Rumours be rumours, though reports abound that Snap, the company which owns Snapchat, is working on a refresh of their hardware this year, with a two-camera version coming next year.

Now, Fitbit has proven that fashion tech sells. Position a piece of technology as a fashion accessory, and you’re breaking into a new market of people who want to look good while filling a particular niche. Snap attempted the same with their glasses, though it did not quite reach the same heights as other fashion tech (though some rather enjoyed them ’round the more hipster places in the world like Shoreditch and Austin).

Although their previous performance was lackluster, it makes sense to crack the whip once again for some sweet cash. As they are technically a ‘camera company,’ owning the hardware as well as the software puts them in a position to emulate Apple’s ecosystem, albeit to a much smaller extent. And besides, AR is growing in popularity, with many creative uses. 

That said, a two-camera option would be much more expensive, potentially way above £200; this would position the glasses less like fashion, and more like a tool. While glasses can be expensive, I do not think I need them to have GPS or cameras for most of my everyday activities – being able to actually see is enough for most people. One wanders how successful this may be.

Perhaps most terrifyingly of all, there is a chance they will implement some level of AR, including… bitmojis. Yeah. Imagine walking down the street and suddenly a grotesque bitmoji of your friend appears. Or when driving. In the snow.

Kinks can be ironed out, with great software incoming for mobile,  but severe flaws may not be. Either way, I’m intrigued to see where Snap may go from here, with 360 rising as well.

A part of Chedder’s statement is below – make of it as you will.

Tom Ffiske
Subscribe to the newsletter here.


Snap Inc. plans to launch a second version of its Spectacles glasses this year followed by a more ambitious third version equipped with two cameras in 2019, Cheddar has learned.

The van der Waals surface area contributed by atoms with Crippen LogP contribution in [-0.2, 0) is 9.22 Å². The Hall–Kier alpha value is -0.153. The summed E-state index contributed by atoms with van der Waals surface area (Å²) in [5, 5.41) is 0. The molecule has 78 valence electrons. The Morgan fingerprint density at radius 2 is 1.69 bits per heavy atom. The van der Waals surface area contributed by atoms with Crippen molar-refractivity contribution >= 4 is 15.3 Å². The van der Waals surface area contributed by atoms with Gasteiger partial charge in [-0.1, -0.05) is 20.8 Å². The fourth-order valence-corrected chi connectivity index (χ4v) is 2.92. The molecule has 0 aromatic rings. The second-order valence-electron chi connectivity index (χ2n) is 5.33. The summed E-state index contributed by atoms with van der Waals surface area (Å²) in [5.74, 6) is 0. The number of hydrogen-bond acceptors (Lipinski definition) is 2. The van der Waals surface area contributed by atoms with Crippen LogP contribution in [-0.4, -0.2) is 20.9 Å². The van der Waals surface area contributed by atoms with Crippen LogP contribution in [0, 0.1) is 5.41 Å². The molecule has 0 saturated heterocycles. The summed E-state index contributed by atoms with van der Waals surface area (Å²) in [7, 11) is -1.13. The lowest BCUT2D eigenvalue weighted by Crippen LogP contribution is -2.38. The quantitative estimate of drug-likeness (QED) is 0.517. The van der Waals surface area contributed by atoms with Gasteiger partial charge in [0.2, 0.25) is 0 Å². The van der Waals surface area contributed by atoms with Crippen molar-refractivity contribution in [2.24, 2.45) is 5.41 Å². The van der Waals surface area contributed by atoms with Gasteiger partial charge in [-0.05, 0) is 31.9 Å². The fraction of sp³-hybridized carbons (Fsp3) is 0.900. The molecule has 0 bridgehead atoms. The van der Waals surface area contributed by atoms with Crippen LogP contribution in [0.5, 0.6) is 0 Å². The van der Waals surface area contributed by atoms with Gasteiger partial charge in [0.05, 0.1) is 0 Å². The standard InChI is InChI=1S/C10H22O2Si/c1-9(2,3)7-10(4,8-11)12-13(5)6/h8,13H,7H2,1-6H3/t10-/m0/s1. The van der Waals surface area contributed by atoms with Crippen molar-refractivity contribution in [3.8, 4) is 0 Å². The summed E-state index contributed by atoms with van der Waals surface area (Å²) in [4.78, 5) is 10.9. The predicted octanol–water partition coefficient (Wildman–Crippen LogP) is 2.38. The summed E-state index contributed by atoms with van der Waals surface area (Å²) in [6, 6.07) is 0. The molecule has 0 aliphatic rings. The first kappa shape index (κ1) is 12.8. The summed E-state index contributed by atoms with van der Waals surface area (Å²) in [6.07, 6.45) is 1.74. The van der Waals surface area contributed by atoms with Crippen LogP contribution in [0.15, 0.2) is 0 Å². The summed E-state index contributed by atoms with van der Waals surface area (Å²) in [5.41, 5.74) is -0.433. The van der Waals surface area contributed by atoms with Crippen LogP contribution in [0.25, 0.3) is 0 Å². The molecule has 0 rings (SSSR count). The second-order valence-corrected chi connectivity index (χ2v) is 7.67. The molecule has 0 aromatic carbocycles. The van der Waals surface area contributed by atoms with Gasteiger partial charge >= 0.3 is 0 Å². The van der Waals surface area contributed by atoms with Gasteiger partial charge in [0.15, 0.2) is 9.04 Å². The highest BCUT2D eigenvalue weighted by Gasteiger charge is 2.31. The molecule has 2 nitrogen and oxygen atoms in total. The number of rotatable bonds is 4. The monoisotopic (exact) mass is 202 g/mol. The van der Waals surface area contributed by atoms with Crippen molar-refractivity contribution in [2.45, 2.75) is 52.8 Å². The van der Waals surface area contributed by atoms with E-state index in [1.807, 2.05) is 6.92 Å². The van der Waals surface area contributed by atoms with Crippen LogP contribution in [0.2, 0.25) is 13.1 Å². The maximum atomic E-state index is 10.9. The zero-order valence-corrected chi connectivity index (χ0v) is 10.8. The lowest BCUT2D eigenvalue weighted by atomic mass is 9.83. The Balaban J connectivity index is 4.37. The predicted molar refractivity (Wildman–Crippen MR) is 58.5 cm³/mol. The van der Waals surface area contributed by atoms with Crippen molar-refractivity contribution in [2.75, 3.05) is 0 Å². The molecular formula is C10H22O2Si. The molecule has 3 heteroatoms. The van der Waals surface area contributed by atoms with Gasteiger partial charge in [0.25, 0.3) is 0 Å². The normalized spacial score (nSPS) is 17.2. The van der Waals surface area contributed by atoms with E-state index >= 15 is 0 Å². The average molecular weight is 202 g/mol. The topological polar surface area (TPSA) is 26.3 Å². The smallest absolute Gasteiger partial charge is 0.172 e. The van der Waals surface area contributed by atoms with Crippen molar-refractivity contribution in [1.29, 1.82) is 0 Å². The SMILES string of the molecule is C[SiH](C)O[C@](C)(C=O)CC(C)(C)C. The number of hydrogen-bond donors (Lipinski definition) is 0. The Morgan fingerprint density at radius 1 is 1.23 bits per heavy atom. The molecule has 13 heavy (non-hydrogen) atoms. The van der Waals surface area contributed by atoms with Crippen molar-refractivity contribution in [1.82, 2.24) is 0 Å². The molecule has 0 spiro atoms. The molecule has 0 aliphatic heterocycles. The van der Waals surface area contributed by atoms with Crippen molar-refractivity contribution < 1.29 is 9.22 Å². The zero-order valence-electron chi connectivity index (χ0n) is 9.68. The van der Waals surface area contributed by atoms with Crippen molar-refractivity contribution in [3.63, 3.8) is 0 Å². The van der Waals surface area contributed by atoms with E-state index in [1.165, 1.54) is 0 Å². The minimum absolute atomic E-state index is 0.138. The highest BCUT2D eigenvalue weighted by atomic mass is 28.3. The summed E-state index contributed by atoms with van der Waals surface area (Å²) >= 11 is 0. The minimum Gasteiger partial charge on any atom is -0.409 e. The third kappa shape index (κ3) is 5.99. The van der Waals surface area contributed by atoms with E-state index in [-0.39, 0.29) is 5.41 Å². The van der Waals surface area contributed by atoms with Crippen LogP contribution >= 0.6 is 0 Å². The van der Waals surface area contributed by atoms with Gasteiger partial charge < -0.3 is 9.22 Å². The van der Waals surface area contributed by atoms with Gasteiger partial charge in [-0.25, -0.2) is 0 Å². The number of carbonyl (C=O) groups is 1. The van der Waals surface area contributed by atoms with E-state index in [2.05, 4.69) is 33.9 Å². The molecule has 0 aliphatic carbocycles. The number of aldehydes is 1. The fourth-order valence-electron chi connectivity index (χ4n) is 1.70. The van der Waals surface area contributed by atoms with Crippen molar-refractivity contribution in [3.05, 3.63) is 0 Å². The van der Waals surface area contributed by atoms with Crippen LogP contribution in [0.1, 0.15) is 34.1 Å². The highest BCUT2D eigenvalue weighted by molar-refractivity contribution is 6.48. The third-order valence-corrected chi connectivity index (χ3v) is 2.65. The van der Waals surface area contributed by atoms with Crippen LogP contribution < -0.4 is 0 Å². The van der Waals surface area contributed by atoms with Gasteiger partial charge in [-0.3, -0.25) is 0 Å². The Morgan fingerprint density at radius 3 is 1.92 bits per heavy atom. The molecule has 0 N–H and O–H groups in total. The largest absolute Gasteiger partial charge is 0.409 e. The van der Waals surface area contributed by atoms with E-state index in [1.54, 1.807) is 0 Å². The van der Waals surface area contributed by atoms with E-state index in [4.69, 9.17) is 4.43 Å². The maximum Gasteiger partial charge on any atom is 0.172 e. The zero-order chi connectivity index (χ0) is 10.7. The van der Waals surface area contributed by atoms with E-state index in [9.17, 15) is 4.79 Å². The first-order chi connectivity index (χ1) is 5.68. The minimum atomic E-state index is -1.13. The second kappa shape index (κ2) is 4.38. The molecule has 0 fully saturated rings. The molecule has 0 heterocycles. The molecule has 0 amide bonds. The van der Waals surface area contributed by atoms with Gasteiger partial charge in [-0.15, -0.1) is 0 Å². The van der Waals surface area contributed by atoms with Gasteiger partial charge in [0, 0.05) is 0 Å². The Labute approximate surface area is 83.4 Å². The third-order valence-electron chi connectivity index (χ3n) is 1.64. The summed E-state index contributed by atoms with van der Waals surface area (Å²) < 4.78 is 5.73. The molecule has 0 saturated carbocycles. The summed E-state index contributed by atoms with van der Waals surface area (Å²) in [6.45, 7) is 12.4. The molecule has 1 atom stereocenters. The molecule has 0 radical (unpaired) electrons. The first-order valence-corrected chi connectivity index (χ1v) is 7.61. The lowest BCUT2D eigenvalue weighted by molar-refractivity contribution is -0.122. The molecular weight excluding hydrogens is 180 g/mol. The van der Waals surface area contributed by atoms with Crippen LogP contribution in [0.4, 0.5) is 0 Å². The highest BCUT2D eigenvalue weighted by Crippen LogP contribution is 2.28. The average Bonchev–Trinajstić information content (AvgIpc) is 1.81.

The second version of Spectacles is currently being manufactured with the goal of shipping by this fall, according to people familiar with the matter. Aside from being water resistant and available in new colors, the updated camera eyewear will focus on performance improvements and bug fixes rather than dramatic changes, said the people, who requested not to be named discussing confidential information.

Word of a new version of Spectacles comes only months after Snap announced that it had lost $40 million on its much-touted original product, selling only 150,000 pairs and leaving hundreds of thousands of glasses unsold.

But Snap won’t stop with version two of Spectacles. The company has also begun work on a more ambitious, third generation of Spectacles with a new design and two cameras, the people said. Snap has prototyped an aluminum design with more circular lens frames and two cameras that would allow for 3D-like depth effects in videos. Snap has additionally considered including a built-in GPS and a leather case, as well as a potential price tag of around $300, which would be more than double the current $130 cost for Spectacles.

Snap’s planned rollout of future Spectacles has already missed internal deadlines. The Snapchat-maker’s secretive hardware division, known internally as Snap Lab, has suffered multiple setbacks since Spectacles were launched to much fanfare in the fall of 2016. Advanced talks to acquire Chinese drone startup Zero Zero fell through during the summer of 2017. Shortly after, the division was hit with layoffs and a leadership shakeup. The newly-promoted VP of Hardware, Mark Randall, previously led Snap’s operations team, which was responsible for ordering the excess Spectacles inventory that sat unsold in warehouses last year.

A Snap spokesperson declined to comment for this story.

Despite the setbacks, Snap has pushed forward with its plan to put cameras into an array of physical products. A few months after Spectacles were announced in September 2016, Snap quietly bought the Boulder, Colorado-based company FiveFocal, people familiar with the matter told Cheddar. The previously unreported acquisition gave Snap roughly a dozen experts in building software that can prototype the designs of advanced camera technology in different form factors. Snap said in its most recent filing with the SEC that it spent $47 million on unnamed acquisitions in 2016.